Perhaps no other civilization has held fitness in such high regard as ancient Hellas. The idealism of physical perfection was one that embodied ancient Hellenic civilization. The appreciation for beauty of the body and importance of health and fitness throughout society is one that is unparalleled in history. The ancient Hellenes believed development of the body was equally as important as development of the mind. Physical well-being was necessary for mental well-being, with the need for a strong, healthy body to harbor a sound mind. Many founding medical practitioners facilitated the growth of fitness throughout ancient Hellas, including the likes of Herodicus, Hippocrates, and Galen.

Gymnastics, along with music, was considered to be the most important classroom topic. Gymnastics took place in palaestras, which were sites of physical education for young boys. The palaestra consisted of an indoor facility for gymnastics, in addition to an outdoor area for running, jumping, and wrestling. When adulthood was reached, typically between the ages of fouteen and sixteen, the site for fitness training switched from palaestras to gymnasiums. Exercise in the palaestra and gymnasium was supervised by the paidotribe, who is similar to the modern fitness trainer. This idealistic fitness situation existed most strongly within Athens and in Sparta, but was widespread throughout.

Training in ancient Hellas, particularly for the Spartans, was structured and extremely intense. Spartan training began for men at a very young age. At seven years old, Spartan males were sent to military and athletic training school where they were taught toughness, discipline, pain endurance and survival skills. The Spartan life centered around military training and toughness. Spartan males were soldiers from the age of 13 to 60, and even the women were taught physical and gymnastics training.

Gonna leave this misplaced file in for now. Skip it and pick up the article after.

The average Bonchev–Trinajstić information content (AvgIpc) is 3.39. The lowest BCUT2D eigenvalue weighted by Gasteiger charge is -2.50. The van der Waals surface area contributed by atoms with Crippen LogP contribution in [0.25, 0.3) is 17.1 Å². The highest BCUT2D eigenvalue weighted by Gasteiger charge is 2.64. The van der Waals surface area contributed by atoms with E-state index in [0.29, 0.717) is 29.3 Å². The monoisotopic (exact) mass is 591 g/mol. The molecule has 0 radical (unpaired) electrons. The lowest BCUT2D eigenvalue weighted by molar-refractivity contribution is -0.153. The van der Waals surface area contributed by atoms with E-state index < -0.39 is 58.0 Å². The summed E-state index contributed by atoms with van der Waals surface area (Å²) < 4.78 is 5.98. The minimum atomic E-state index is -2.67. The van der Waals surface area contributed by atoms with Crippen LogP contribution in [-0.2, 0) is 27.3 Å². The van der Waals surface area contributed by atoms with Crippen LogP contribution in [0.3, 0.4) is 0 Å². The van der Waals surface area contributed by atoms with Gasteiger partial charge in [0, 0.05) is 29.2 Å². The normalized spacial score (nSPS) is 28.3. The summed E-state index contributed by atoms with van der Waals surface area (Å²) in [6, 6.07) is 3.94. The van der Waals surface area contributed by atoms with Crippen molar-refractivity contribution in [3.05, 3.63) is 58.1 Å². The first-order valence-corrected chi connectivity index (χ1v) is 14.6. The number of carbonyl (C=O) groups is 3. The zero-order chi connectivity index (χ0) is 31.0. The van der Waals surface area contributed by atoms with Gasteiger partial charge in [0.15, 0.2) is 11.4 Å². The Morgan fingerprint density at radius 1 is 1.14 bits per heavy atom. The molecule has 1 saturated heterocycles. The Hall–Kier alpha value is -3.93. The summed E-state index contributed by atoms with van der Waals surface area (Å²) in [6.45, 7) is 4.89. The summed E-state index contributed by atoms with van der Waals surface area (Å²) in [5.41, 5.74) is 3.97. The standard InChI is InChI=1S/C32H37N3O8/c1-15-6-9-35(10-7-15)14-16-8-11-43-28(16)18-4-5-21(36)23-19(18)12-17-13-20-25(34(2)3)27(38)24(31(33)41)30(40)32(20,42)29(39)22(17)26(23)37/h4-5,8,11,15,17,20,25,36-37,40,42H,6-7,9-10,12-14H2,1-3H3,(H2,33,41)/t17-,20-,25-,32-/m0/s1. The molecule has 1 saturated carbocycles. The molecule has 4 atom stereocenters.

The ancient Hellenes relied mostly on body weight exercises--work-outs without instruments. Push-ups, pull-ups, and box jumpes were favourites. They excelled in cardio practices like mentioned above, but the ancient Hellenes weight trained as well--with activities such as stone lifting, stone throwing, wrestling and rope climbing. They also lifted each other, animals, and whatever else was heavy and handleable.
In order to get the actors in shape for the movie '300', a grueling exercise routine was created, based on the ancient Spartan training regime. It included plyometrics, sprinting and intense weight training. They used such equipment as barbells, kettlebells and medicine balls instead of stones and animals, though. At the end of the four months of training, the actors where invited to complete the '300' graduation workout which involved performing the following exercises in sequential order. The combination of all repetitions for all of the exercises totals 300 repetitions. Note, every featured Spartan warrior in that movie was required to complete this test.
  • 25 pullups
  • 50 deadlifts at 135 lbs
  • 50 pushups
  • 50 box jumps onto a 24 inch box
  • 50 floor wipers at 135 lbs
  • 50 kettlebell clean and presses at 36 lbs
  • 25 pullups
Gerard Butler--who plays King Leonidas in 300--told Men’s Health:

“You know that every bead of sweat falling off your head, every weight you’ve pumped — the history of that is all in your eyes.  That was a great thing, to put on that cape and put on that helmet, and not have to think, shit, I should have trained more. Instead, I was standing there feeling like a lion.”

I work out. Mostly cardio, but I do some bodyweight strength training as well, kettlebell workouts, and some light lifting. I can tell you right now that I would not be able to complete that routine even if I had a year to train. I am awed by these men, and I am awed by the physical prowess of the ancient Hellenic soldiers--especially the Spartans. But having said that, every time I get on my mountain bike for a grueling trail ride, or push up the kettlebell until my arms shake, I think of them and I feel just a little closer to the Gods. A little closer to the ideal They have for humanity.

I believe physical exercise, eating healthy, and being in shape to the best of your ability is part of Hellenismos. I believe it's one of many ways in which we honour the Gods. Now, I know not everyone is physically ready to be a Spartan warrior. If, for you, lifting one kilo weights is the max of your ability, then do that. Go on a walk. Do a situp. Dance during your cleaning. Think of your body as your altar and take just as good care of that as you do the other tools with which you honour the Gods. Bring out your inner Spartan!